She also noted that certain measures present potential problems because they rely on compliance by parties outside the physician office. For instance, syndromic surveillance requires electronic communications with public health departments.

This would be a core requirement in stage 2. However, not all health agencies have the technology to accept the data. "The incentive payments should be focused on those actions the physician can truly be held accountable for," Dr. Bell said.

More than 21,000 health care professionals registered for meaningful use incentives in Medicare and Medicaid in January, according to CMS. Dr. Bell said most physicians who haven't adopted EMRs yet will find implementing systems and meeting meaningful use requirements during stage 2 of the program very difficult.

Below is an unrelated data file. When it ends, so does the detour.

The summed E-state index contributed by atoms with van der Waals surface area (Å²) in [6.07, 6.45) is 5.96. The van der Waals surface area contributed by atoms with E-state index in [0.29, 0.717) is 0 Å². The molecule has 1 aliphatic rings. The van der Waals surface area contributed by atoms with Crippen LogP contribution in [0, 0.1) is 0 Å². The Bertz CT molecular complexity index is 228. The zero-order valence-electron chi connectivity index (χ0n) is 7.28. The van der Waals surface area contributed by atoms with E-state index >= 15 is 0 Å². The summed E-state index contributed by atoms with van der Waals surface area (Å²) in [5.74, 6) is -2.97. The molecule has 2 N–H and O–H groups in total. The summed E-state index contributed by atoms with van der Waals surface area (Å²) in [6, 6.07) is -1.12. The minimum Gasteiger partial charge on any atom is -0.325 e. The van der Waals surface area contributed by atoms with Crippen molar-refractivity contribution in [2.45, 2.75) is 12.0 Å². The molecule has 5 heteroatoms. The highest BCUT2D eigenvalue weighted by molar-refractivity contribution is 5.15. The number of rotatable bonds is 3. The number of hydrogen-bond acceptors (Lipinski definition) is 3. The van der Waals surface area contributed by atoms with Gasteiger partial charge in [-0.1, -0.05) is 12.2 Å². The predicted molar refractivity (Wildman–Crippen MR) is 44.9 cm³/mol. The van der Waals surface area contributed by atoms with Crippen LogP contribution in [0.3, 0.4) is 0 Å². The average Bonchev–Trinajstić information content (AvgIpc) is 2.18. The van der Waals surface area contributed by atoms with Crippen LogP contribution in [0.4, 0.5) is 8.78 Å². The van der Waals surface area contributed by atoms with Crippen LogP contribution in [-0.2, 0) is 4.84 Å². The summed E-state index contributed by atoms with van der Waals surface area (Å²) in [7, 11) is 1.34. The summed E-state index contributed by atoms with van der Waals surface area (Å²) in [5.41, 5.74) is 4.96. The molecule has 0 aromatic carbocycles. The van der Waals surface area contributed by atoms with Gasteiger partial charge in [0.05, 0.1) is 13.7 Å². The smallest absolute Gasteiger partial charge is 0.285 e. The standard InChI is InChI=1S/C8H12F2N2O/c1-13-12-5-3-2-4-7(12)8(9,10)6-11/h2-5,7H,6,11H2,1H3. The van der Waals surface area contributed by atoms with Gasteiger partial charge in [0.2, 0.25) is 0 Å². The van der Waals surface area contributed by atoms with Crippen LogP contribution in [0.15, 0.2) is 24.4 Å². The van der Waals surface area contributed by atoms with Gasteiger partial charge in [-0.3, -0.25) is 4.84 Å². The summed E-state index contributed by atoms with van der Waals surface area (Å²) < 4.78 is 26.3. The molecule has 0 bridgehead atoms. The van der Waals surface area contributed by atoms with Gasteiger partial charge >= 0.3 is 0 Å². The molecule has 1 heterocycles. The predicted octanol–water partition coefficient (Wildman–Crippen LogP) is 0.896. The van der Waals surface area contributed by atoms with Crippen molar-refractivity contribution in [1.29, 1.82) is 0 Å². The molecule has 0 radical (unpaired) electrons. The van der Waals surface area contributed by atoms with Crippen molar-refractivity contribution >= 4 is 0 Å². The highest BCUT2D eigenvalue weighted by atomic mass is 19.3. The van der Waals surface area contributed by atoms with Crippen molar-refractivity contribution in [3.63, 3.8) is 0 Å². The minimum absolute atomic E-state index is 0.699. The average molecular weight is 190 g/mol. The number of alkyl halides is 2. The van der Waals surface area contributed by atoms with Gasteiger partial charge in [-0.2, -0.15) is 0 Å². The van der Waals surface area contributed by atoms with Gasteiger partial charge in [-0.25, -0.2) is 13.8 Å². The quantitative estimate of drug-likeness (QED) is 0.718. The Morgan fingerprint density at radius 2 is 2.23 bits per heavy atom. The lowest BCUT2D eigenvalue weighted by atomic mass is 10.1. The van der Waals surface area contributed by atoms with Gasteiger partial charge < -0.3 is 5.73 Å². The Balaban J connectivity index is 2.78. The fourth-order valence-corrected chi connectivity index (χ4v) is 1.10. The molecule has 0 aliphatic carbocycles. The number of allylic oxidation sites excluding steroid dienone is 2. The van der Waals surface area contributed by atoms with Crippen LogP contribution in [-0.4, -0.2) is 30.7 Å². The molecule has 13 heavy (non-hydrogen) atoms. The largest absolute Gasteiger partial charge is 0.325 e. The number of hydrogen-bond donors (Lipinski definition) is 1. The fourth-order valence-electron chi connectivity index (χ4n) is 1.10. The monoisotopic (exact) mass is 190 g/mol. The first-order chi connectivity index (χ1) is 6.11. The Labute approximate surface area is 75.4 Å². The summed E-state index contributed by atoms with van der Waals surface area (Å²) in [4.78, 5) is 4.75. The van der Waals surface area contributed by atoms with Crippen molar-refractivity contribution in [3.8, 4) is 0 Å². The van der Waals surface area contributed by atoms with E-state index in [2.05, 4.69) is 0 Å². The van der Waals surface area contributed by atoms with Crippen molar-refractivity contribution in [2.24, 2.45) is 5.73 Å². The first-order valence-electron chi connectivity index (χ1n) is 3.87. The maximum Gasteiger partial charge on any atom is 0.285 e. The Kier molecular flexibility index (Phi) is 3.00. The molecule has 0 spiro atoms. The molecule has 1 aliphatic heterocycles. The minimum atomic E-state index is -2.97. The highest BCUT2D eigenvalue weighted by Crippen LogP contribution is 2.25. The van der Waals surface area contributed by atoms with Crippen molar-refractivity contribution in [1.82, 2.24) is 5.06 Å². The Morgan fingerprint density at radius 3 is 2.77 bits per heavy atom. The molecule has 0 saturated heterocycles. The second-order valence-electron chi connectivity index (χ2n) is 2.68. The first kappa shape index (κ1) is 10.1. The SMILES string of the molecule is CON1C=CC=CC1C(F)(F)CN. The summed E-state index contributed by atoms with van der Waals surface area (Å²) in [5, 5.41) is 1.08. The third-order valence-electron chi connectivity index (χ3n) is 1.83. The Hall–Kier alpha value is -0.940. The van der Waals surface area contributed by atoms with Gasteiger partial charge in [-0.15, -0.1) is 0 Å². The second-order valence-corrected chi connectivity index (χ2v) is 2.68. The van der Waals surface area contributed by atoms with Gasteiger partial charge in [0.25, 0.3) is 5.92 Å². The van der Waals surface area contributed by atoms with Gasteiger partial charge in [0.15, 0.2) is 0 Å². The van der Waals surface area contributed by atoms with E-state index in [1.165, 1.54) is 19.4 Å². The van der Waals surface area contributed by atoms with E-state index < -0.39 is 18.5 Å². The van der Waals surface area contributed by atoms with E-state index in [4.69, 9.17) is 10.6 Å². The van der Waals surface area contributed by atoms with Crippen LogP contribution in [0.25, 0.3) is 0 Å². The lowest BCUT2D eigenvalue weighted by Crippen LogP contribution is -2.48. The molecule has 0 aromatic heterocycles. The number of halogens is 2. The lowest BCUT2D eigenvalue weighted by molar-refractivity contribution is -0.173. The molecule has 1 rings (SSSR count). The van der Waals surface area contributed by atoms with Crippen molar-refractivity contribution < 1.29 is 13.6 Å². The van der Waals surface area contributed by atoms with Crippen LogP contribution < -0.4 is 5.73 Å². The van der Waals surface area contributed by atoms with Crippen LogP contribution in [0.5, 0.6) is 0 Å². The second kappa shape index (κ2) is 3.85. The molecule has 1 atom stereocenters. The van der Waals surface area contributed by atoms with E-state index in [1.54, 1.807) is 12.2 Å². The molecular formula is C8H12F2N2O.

Moreover, Dr. Bell said she does not believe any vendor's system can meet stage 2 requirements yet. Developing EMR technology is expensive, and vendors don't want to build complete systems when the standards probably will change in the future.

"The bottom line is it will be different, and vendors are looking at a muddy crystal ball here," she said.

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ADDITIONAL INFORMATION

Getting ready for stage 2

Starting in 2013, physician electronic medical records will need to have added capabilities to be eligible for meaningful use bonuses from Medicare and Medicaid. Under proposed revisions, several functionality measures will require meeting higher thresholds, several elective measures will become mandatory and several new measures will be added: